Prime Minister Justin Trudeau announces the opening of the repaired railway in Churchill, Manitoba Thursday, November 1, 2018. THE CANADIAN PRESS/John Woods

Trudeau to apologize for 1864 hanging of Tsilhqot’in chiefs

Prime Minister Justin Trudeau to apologize to Tsilhqot’in community members for 1864 hanging of chiefs

The Prime Minister’s Office says Justin Trudeau will apologize directly to members of the Tsilhqot’in community today for the hangings of six chiefs during the so-called Chilcotin War more than 150 years ago.

Trudeau is also scheduled to meet with leaders of the tribal council and community members at Chilko Lake in British Columbia’s central Interior for a smudging and brushing off ceremony, gifts, traditional feast and bear dance.

The visit follows a “statement of exoneration” that Trudeau made in the House of Commons in March, during which he apologized for the hangings before Tsilhqot’in leaders who gathered in the parliamentary chamber and said he would accept an invitation to do so again in their territory.

The incident stems from a deadly confrontation with a white road-building crew that had entered Tsilhqot’in territory without permission in 1864.

After the workers were killed, five chiefs attended what they were led to believe would be peace talks at the invitation of government representatives, but instead they were arrested, tried and hanged, and a sixth chief was executed the following year.

The Tsilhqot’in have long disputed the government’s authority to execute the six chiefs as criminals, describing the confrontation as an altercation between warring nations.

Related: Justin Trudeau to visit B.C., exonerate First Nations war chiefs who were hanged

Related: Tsilhqot’in Nations to commemorate hanged chiefs with memorial in Quesnel

The Canadian Press

Like us on Facebook and follow us on Twitter.

Just Posted

Road report for Highway 20

Fog patches and slippery sections; Drive BC

Woman killed in head-on crash near Vanderhoof

RCMP say driver crossed the centre line and hit a loaded fuel tanker truck

Mining company prospecting for gold near Bella Coola

Gold discovered in alpine areas where glaciers are receding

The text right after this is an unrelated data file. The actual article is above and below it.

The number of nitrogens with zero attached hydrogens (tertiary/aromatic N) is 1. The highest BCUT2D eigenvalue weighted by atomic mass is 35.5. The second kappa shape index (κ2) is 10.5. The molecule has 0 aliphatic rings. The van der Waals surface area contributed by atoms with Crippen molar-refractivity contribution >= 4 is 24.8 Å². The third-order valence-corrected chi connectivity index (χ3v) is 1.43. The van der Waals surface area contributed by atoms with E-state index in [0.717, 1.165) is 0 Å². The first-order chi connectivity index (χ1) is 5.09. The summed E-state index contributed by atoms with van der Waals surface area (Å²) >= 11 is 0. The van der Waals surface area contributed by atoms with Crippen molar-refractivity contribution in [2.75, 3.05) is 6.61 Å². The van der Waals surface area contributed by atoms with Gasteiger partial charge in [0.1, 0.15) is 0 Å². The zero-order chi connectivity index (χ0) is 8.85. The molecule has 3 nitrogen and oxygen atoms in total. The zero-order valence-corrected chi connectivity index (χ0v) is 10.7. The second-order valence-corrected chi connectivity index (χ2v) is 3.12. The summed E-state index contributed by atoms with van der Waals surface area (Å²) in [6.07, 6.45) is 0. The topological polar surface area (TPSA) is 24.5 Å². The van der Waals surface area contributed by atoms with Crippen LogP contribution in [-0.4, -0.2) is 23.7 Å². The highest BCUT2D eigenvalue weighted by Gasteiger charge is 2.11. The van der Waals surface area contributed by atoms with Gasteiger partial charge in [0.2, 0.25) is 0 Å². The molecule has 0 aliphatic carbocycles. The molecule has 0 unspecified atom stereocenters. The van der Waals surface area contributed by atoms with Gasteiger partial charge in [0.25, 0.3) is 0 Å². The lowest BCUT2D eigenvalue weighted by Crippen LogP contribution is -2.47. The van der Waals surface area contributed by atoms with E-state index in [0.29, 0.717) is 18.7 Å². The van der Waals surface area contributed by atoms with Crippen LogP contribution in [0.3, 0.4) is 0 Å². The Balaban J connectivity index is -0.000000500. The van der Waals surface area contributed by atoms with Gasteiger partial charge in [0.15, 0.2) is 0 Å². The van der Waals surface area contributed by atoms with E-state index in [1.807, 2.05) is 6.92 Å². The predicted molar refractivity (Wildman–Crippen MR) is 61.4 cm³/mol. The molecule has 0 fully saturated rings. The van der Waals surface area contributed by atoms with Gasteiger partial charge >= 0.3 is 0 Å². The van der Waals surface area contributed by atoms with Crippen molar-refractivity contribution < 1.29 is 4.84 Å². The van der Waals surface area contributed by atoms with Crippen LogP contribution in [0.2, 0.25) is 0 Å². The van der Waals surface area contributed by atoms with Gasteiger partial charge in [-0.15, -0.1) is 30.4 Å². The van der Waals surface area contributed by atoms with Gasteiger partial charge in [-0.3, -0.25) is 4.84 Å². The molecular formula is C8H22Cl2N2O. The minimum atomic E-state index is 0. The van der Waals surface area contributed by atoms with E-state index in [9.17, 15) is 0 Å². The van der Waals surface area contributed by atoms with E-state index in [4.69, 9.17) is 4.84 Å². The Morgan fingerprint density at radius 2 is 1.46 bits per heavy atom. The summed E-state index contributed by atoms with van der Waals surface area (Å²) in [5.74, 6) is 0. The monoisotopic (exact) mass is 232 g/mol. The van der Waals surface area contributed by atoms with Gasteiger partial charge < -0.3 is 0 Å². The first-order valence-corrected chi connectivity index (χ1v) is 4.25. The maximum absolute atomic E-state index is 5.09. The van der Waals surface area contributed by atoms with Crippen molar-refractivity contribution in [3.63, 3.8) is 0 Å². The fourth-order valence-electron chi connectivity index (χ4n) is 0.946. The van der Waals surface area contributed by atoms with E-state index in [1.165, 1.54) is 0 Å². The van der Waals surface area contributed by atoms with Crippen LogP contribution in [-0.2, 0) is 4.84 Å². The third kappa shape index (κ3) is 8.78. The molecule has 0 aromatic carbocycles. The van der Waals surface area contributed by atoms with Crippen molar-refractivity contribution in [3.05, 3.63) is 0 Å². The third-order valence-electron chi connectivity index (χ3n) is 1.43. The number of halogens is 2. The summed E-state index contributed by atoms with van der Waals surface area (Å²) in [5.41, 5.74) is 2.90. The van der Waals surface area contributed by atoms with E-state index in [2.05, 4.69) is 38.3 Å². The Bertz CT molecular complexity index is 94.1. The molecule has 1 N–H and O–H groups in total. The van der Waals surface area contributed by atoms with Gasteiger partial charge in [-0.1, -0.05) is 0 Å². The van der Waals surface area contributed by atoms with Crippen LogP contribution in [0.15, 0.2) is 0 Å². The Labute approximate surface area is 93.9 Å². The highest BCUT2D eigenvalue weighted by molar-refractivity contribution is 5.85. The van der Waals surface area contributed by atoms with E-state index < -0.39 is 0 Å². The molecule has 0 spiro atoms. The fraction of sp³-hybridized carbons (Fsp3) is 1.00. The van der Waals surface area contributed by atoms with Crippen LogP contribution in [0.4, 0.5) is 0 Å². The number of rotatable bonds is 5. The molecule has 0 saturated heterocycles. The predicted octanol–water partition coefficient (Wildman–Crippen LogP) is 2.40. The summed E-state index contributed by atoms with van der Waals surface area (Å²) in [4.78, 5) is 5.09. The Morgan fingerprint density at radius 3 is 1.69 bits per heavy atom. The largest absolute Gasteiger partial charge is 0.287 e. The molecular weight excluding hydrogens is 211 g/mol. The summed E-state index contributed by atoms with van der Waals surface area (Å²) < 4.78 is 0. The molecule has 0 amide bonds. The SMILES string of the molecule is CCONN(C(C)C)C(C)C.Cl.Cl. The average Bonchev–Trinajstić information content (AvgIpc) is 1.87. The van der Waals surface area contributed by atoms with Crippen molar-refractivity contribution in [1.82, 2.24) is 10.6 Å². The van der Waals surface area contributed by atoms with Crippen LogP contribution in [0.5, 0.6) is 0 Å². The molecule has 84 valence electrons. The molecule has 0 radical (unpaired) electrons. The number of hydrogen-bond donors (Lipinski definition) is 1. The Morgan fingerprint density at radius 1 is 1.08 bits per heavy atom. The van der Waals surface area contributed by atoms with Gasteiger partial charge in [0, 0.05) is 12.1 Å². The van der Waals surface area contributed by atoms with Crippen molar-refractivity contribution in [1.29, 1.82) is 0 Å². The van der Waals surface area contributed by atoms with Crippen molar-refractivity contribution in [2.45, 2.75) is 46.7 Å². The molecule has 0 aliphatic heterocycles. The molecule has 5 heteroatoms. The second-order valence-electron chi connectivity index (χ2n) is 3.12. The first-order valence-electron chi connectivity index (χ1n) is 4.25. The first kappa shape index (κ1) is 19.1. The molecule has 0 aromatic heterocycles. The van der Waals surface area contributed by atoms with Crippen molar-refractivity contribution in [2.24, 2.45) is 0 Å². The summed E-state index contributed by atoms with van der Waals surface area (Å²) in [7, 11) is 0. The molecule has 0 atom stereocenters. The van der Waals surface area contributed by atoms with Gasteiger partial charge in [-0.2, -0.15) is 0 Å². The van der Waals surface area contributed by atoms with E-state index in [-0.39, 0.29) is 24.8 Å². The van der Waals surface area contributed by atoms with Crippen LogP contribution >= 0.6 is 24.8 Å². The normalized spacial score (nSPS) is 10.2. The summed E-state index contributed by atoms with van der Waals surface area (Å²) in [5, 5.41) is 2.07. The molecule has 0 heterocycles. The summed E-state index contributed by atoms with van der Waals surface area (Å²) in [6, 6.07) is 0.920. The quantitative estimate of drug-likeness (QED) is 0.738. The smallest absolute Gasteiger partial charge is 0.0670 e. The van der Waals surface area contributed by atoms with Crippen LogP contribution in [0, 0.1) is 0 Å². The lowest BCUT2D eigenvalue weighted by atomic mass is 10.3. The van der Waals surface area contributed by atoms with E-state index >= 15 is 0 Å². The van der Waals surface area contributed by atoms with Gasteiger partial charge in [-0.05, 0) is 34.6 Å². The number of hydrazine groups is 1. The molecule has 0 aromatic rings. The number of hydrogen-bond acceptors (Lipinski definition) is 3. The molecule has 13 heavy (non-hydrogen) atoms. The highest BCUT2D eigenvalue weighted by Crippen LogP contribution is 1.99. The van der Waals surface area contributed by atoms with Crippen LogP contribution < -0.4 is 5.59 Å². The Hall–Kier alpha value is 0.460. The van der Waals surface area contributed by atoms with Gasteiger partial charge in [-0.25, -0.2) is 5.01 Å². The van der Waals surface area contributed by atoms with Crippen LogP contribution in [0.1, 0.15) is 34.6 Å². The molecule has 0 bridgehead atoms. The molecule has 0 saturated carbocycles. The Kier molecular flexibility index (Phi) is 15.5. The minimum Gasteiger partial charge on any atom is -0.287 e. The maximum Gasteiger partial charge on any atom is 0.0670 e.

‘Tripod’ delays access to Unist’ot’en camp

Social media rumours of cultural significance quashed, meaning police “exclusion zones” should end.

Hereditary chiefs negotiate injunction agreement

Wet’suwet’en hereditary chiefs abide by interim injunction, but gate stays up. Still opposed.

VIDEO: Car flies across median, flips over edge of B.C. overpass

Dash cam footage shows vehicle speeding across Brunette Avenue overpass in Coquitlam

Razor burn: Gillette ad stirs online uproar

A Gillette ad for men invoking the .MeToo movement is sparking intense online backlash

Feds poised to bolster RCMP accountability with external watchdog

Long-anticipated move is the latest attempt at rebuilding the force following years of sagging morale

Canada needs a digital ID system, bankers association says

The Department of Finance last week officially launched its public consultation on the merits of open banking

Indigenous energy summit includes session on pipeline ownership options

Steven Saddleback of the Indian Resource Council says a session will feature presentations on financing models

Japanese grand champion Kisenosato retires from sumo

The 32-year-old Kisenosato was the first Japanese-born wrestler in 19 years to gain promotion to sumo’s highest rank

UPDATE: Accused B.C. high school killer found fit to stand trial

Gabriel Klein is accused in the 2016 stabbing death of Letisha Reimer at Abbotsford Senior Secondary

Right-wing, neo-Nazi, white supremacist groups an increasing concern: Goodale

Ten people died in April 2018 when Alek Minassian allegedly drove a rental van down the busy stretch in Toronto

Canadian stock exchanges to conduct lottery for ‘POT’ ticker amid high demand

The symbol became available after fertilizer Potash Corp. officially merged with Agrium Inc. in early 2018

Most Read